Just because someone claims to have debunked a study does not mean that they have, in fact, debunked it.
There is an overabundance of data and theory out there, some of which we find disagreeable. In such instances, we crave a good debunking—a careful take down that enables a comforting return to the status quo.
Whenever a provocative finding or idea goes viral, the debunking Twitter thread or blog post will soon follow. Sometimes severe analytic flaws are described, while at other times the complaints are a grab bag of minor issues. Often the rebuttal is so problematic that it rightly deserves its own take down.
What matters most is the confidence of the debunking pose. This is a debunking, the interlocutor must declare. Consider the article debunked. Don’t you know this has already been debunked? Oh, you didn’t? Well. It has been.
A commentary worth reading…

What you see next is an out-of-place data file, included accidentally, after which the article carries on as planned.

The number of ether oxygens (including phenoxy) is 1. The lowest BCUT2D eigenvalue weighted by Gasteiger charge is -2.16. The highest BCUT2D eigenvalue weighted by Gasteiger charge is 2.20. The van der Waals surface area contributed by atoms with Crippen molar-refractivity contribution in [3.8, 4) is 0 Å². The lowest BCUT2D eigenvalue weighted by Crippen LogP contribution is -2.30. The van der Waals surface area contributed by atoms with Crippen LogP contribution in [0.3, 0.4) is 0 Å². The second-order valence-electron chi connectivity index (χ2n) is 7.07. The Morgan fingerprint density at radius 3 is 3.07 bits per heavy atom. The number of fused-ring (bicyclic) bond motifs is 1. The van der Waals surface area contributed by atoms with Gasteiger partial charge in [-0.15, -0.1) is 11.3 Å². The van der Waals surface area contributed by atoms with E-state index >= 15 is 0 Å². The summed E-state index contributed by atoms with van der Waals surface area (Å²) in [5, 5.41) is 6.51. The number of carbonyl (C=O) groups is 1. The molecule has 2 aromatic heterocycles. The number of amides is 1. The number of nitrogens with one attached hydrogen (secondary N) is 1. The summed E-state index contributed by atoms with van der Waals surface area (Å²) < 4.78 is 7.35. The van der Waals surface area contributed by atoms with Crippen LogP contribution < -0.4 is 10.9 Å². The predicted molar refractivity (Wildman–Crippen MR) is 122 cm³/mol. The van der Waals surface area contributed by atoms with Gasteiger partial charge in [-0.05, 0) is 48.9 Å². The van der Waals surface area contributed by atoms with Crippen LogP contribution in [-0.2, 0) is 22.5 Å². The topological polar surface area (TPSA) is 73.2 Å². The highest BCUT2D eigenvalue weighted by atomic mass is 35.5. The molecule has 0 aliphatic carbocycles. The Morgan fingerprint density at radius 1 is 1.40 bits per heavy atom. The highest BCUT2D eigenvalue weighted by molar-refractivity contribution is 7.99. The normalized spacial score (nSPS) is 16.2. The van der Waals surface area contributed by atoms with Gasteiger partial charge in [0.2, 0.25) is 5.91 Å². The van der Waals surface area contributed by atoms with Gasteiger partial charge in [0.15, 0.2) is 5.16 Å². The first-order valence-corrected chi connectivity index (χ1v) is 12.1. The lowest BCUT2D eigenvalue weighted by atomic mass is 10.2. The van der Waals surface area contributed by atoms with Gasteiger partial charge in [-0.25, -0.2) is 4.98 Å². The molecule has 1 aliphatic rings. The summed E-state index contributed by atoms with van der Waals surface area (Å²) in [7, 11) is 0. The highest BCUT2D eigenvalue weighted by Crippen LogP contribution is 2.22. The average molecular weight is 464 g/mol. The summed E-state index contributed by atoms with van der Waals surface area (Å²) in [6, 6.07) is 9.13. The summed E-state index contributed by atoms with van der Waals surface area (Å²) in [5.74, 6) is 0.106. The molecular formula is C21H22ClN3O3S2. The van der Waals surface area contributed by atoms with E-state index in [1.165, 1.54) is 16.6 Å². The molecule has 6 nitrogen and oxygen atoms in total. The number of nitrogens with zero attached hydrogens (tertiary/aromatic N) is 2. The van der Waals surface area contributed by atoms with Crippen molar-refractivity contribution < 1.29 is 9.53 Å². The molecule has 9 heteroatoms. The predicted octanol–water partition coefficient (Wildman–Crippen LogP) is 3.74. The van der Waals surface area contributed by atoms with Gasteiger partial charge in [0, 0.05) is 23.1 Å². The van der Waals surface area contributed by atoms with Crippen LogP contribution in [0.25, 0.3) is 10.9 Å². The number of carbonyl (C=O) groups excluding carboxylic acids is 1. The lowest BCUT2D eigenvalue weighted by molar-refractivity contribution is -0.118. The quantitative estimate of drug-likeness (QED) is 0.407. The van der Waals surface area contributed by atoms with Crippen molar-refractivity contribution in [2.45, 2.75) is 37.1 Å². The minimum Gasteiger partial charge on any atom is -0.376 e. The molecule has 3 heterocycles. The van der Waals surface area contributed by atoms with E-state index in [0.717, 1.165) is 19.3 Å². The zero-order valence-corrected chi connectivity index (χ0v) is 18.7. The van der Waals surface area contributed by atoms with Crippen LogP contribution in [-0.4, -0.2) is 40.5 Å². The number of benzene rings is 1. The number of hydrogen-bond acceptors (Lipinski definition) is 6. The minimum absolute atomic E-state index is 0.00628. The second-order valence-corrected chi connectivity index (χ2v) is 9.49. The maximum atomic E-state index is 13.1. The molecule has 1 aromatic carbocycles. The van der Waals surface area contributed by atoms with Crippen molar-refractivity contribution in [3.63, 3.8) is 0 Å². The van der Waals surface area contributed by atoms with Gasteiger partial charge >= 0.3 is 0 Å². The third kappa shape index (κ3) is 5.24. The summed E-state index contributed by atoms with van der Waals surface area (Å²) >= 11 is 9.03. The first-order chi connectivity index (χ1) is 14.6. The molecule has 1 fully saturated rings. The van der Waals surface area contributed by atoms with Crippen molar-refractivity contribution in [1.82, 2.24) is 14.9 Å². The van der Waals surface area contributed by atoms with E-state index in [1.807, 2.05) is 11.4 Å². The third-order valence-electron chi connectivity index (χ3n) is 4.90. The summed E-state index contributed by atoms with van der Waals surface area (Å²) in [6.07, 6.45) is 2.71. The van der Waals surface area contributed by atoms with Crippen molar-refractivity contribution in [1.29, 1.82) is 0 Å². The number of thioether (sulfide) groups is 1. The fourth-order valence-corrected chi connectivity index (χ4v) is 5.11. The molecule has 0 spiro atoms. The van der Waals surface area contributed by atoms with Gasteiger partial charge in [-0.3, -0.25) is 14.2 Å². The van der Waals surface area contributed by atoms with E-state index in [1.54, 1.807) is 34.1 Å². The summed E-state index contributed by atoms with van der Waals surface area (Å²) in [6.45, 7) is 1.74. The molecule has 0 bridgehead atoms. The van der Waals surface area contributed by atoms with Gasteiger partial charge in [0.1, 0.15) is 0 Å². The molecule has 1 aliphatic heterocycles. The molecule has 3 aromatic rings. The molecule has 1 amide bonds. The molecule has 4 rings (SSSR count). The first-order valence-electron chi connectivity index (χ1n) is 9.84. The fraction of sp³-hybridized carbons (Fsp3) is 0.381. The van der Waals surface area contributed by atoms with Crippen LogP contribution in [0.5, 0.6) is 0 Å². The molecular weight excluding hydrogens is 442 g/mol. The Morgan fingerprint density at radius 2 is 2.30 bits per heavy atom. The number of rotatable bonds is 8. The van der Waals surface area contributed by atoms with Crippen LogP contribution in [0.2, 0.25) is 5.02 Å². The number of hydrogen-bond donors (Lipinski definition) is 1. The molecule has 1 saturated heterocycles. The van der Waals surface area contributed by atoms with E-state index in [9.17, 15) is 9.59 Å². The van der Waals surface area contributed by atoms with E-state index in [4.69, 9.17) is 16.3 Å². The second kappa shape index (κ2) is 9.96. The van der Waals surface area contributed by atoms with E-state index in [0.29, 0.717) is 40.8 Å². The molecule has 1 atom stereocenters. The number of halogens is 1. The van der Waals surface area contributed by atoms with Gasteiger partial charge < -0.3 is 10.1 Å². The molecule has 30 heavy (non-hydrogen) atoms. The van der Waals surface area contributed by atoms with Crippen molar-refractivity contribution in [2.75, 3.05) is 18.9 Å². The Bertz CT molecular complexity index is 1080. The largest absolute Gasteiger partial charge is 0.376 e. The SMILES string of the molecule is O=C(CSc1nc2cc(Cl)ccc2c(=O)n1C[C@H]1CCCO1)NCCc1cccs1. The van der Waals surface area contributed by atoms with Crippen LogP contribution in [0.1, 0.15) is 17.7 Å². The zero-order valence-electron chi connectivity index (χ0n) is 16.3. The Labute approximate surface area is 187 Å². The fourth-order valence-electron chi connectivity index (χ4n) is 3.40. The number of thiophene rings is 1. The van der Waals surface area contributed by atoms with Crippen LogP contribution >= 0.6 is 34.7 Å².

Eight rules to combat medical misinformation by Carl Bergstrom:
“Be aware of the information landscape into which you are releasing your work.”
“Avoid creating hype around your work or making tenuous claims about its significance.”
“Recognize that data visualizations are widely shared on social media and that they can be used for good or ill.”
“Where specific abuses of your findings are likely, take steps to head these off.”
“Understand how preprints are received by the public and the media.”
“Take direct responsibility for any press release that your institution issues.”
“Interact responsibly with traditional media.”
“Consider engaging on social media.”
— Nature Medicine, 2022
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